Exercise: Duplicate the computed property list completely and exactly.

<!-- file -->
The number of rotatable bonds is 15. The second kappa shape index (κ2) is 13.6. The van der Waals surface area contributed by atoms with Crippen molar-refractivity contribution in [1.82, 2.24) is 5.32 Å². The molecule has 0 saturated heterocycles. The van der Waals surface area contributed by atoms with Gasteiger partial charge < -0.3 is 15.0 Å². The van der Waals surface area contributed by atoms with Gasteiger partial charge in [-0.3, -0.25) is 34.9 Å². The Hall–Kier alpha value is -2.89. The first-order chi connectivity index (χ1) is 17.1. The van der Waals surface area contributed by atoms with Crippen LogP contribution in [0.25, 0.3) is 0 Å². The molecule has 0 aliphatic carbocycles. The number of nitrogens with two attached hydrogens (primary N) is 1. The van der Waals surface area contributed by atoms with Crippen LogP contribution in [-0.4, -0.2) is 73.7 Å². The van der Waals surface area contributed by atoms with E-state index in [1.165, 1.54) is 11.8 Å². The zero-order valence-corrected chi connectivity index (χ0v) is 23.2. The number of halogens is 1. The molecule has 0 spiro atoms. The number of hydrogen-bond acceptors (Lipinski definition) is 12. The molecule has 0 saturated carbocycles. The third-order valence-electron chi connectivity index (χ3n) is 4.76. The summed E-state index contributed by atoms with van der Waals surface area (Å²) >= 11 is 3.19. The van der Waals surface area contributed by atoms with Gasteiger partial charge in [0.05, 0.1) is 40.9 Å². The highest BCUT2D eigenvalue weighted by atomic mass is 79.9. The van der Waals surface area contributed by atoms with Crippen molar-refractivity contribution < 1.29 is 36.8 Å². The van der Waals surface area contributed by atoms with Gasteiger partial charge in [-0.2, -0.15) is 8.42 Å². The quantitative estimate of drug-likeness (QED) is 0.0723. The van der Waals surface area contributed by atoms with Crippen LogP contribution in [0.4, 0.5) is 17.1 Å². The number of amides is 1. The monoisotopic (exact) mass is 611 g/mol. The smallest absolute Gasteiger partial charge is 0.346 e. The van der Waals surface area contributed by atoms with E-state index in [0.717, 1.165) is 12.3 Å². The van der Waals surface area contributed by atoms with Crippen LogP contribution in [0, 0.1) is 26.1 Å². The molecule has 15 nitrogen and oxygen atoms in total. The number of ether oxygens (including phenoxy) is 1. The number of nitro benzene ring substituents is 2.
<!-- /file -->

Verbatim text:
The number of rotatable bonds is 15. The second kappa shape index (κ2) is 13.6. The van der Waals surface area contributed by atoms with Crippen molar-refractivity contribution in [1.82, 2.24) is 5.32 Å². The molecule has 0 saturated heterocycles. The van der Waals surface area contributed by atoms with Gasteiger partial charge < -0.3 is 15.0 Å². The van der Waals surface area contributed by atoms with Gasteiger partial charge in [-0.3, -0.25) is 34.9 Å². The Hall–Kier alpha value is -2.89. The first-order chi connectivity index (χ1) is 17.1. The van der Waals surface area contributed by atoms with Crippen LogP contribution in [0.25, 0.3) is 0 Å². The molecule has 0 aliphatic carbocycles. The number of nitrogens with two attached hydrogens (primary N) is 1. The van der Waals surface area contributed by atoms with Crippen LogP contribution in [-0.4, -0.2) is 73.7 Å². The van der Waals surface area contributed by atoms with E-state index in [1.165, 1.54) is 11.8 Å². The zero-order valence-corrected chi connectivity index (χ0v) is 23.2. The number of halogens is 1. The molecule has 0 spiro atoms. The number of hydrogen-bond acceptors (Lipinski definition) is 12. The molecule has 0 saturated carbocycles. The third-order valence-electron chi connectivity index (χ3n) is 4.76. The summed E-state index contributed by atoms with van der Waals surface area (Å²) >= 11 is 3.19. The van der Waals surface area contributed by atoms with Gasteiger partial charge in [0.05, 0.1) is 40.9 Å². The highest BCUT2D eigenvalue weighted by atomic mass is 79.9. The van der Waals surface area contributed by atoms with Crippen molar-refractivity contribution < 1.29 is 36.8 Å². The van der Waals surface area contributed by atoms with Gasteiger partial charge in [-0.2, -0.15) is 8.42 Å². The quantitative estimate of drug-likeness (QED) is 0.0723. The van der Waals surface area contributed by atoms with Crippen LogP contribution in [0.4, 0.5) is 17.1 Å². The number of amides is 1. The monoisotopic (exact) mass is 611 g/mol. The smallest absolute Gasteiger partial charge is 0.346 e. The van der Waals surface area contributed by atoms with E-state index in [0.717, 1.165) is 12.3 Å². The van der Waals surface area contributed by atoms with Crippen LogP contribution in [0, 0.1) is 26.1 Å². The molecule has 15 nitrogen and oxygen atoms in total. The number of ether oxygens (including phenoxy) is 1. The number of nitro benzene ring substituents is 2.